Grey skies and rain were the weather highlights from our trip to Dublin over Easter. Thankfully the food and drink and Irish hospitality were fabulous. Everywhere we visited, pub, to cafe, and restaurants, all supported local produce and could identify their suppliers.
Our first stop (I went with my husband, a rugby game on Sunday was pivotal to our trip!) was the Guinness Storehouse. There were hundreds of people traipsing around the shiny happy store. My husband remembered it from 25 years ago when you saw the actual brewing process, this is a bit more of an ‘experience’.
Five floors of brewing theory, history and the iconic adverts, with a pint of Guinness at the top floor where you can admire the view on a clear day. Worth a visit to get out of the rain but if you want to learn about the brewing process go and visit your local craft beer brewery.
Our restaurant of choice that night was Drury Buildings, such a cool building with limited signage that we walked past it! It is lovely when you get in, the downstairs bar and atrium area had a great atmosphere and were busy. Upstairs the Italian restaurant was quieter, the food and service were excellent and the set menu great value for money. Mark’s roast guinea fowl with cep, hisip cabbage and wild garlic was the stand out dish.
We struggled to find great coffee on our visit, a cappuccino we ordered came with a 2 inch layer of whipped cream rather than milk, a bit like an Irish coffee but sadly missing the booze! The Bestseller in Dawson Street was as close as we got. It’s a lovely environment with everything you can see for sale, including the flamingos. They serve coffee, tea, wine and cocktails and some cold snacks. A very easy place to chill out and read the papers. Cafe en Seine, on the same side of the street, is worth a pop in and drink to admire the over the top French decoration.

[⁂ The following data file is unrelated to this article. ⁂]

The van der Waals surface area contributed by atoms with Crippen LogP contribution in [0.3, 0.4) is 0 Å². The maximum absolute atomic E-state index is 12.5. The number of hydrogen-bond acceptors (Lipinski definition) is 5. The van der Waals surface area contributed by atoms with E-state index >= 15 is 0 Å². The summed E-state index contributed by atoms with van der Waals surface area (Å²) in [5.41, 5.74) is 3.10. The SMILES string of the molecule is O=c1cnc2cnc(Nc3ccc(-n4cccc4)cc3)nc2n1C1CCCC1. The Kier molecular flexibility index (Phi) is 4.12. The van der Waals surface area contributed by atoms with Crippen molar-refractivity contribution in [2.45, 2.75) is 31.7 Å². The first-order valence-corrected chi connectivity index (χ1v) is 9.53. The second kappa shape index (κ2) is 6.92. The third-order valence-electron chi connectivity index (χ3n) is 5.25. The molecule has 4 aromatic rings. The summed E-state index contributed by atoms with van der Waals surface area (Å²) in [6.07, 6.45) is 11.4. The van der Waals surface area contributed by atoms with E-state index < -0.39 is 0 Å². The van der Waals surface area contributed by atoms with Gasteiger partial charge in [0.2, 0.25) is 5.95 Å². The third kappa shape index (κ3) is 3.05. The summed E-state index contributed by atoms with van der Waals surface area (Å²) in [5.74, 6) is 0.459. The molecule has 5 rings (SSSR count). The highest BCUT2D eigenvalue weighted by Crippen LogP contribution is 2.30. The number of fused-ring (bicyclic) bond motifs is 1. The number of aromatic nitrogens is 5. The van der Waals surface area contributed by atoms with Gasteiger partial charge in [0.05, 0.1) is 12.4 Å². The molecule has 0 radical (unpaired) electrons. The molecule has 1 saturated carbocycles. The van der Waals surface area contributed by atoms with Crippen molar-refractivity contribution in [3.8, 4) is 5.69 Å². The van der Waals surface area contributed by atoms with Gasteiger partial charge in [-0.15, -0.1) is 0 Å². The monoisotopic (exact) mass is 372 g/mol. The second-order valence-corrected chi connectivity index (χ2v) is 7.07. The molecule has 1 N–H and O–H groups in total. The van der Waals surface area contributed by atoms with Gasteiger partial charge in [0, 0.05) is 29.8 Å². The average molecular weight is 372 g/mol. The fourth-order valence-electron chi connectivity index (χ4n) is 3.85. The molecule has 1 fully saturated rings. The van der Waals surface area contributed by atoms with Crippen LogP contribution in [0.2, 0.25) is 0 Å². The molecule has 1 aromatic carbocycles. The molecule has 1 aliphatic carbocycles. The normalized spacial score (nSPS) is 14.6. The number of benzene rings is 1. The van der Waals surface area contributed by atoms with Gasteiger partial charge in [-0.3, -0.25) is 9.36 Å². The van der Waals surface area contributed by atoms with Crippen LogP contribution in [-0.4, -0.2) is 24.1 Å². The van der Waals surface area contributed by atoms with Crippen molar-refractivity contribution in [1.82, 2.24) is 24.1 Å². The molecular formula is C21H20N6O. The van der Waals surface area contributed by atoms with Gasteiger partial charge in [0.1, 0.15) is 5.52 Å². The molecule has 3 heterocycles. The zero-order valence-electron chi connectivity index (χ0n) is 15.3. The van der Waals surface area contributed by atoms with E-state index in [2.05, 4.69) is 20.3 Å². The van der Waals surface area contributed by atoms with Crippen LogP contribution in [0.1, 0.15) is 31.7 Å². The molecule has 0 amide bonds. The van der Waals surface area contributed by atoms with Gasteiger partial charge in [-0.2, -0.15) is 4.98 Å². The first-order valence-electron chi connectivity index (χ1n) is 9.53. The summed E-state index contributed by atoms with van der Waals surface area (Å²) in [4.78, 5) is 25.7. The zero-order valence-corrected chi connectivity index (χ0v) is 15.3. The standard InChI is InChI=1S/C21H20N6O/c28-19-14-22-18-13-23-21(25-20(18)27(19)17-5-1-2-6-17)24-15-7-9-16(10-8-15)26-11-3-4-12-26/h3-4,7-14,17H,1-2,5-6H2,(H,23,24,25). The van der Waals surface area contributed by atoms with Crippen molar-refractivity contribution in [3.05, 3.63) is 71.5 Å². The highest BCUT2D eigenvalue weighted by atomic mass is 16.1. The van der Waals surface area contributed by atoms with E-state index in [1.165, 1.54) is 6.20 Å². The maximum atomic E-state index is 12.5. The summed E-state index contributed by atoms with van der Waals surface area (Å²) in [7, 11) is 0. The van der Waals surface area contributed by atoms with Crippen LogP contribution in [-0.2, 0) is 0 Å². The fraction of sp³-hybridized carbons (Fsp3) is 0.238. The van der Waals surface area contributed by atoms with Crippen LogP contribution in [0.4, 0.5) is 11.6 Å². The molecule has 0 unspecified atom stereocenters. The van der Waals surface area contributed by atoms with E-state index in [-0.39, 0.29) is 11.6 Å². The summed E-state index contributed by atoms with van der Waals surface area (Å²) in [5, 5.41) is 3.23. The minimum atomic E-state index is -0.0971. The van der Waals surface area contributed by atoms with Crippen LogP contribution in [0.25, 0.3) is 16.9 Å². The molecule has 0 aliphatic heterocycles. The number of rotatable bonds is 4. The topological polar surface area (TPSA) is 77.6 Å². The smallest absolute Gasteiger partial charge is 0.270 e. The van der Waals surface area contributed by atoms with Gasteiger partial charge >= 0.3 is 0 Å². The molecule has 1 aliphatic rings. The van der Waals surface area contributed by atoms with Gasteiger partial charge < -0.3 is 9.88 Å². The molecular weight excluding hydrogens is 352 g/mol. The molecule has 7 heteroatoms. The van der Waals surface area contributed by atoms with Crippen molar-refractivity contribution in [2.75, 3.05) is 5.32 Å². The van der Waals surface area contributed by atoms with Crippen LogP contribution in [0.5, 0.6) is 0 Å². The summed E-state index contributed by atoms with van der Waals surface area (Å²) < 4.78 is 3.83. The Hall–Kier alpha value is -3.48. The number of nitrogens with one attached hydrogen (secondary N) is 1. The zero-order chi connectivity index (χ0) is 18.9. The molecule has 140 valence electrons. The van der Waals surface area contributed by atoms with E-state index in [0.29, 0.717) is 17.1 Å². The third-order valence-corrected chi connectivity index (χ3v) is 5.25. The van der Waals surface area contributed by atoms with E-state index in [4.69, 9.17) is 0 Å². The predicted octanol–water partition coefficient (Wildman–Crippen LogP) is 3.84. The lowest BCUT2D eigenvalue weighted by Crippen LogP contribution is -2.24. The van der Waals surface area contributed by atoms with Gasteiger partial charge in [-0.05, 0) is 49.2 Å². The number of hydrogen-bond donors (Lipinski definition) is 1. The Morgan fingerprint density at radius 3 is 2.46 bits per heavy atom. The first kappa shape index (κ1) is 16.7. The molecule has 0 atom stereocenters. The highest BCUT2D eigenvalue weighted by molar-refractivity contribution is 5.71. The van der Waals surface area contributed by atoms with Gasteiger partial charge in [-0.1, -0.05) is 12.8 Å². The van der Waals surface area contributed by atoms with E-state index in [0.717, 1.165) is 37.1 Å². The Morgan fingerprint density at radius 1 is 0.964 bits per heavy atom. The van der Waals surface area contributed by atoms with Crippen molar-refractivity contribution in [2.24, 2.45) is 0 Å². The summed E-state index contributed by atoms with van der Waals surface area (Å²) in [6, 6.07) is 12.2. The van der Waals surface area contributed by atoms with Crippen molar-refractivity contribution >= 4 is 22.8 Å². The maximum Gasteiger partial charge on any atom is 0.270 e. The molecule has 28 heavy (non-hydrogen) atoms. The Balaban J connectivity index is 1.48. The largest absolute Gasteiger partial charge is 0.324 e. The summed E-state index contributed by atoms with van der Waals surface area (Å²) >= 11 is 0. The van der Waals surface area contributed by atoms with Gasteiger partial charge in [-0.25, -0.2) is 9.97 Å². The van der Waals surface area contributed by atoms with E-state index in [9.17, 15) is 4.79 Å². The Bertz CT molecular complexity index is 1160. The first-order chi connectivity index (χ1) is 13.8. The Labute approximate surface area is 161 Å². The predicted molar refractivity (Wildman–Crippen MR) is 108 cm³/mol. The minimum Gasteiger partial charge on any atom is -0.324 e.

In a celebration of all things potato, you must visit Gallahers Bistro in Temple Bar. They have a platter of potatoes three ways, chips, bread and dumplings. In 1988 Mr Gallagher developed the Leitrim Pan Boxty, which is a pancake mix that maintains the traditional 70% potato content. This is then used in either a boiled, baked or pancake version. The chips are actually grated raw potato, cooked mash and flour, made into a batter with fresh milk and slow cooked in a pan until golden brown, they are delicious and very moreish.
Our final meal in Dublin was at Chapter One who have just had their 25th birthday. The food and service were excellent and you can absolutely understand why they have won all their awards, including a Michelin star. We had the set menu, which was such fantastic value for money that in my professional capacity I can’t see how they are making any profit out of it. The providence of the food was outstanding in its detail, from the smoked bacon from Fingal Ferguson down to the butter from Cuinneog.
A couple of places to try that we didn’t manage to get to, for celebrity spotting, Sam Smith was at Chez Max the day before our visit. Bunsen is a local burger business which always had queues out the door. They support local produce and suppliers and have four sites around Ireland.
We enjoyed walking around and visiting the historic sites in-between our food and drink stops, but will plan to visit in the two day window of summer next time!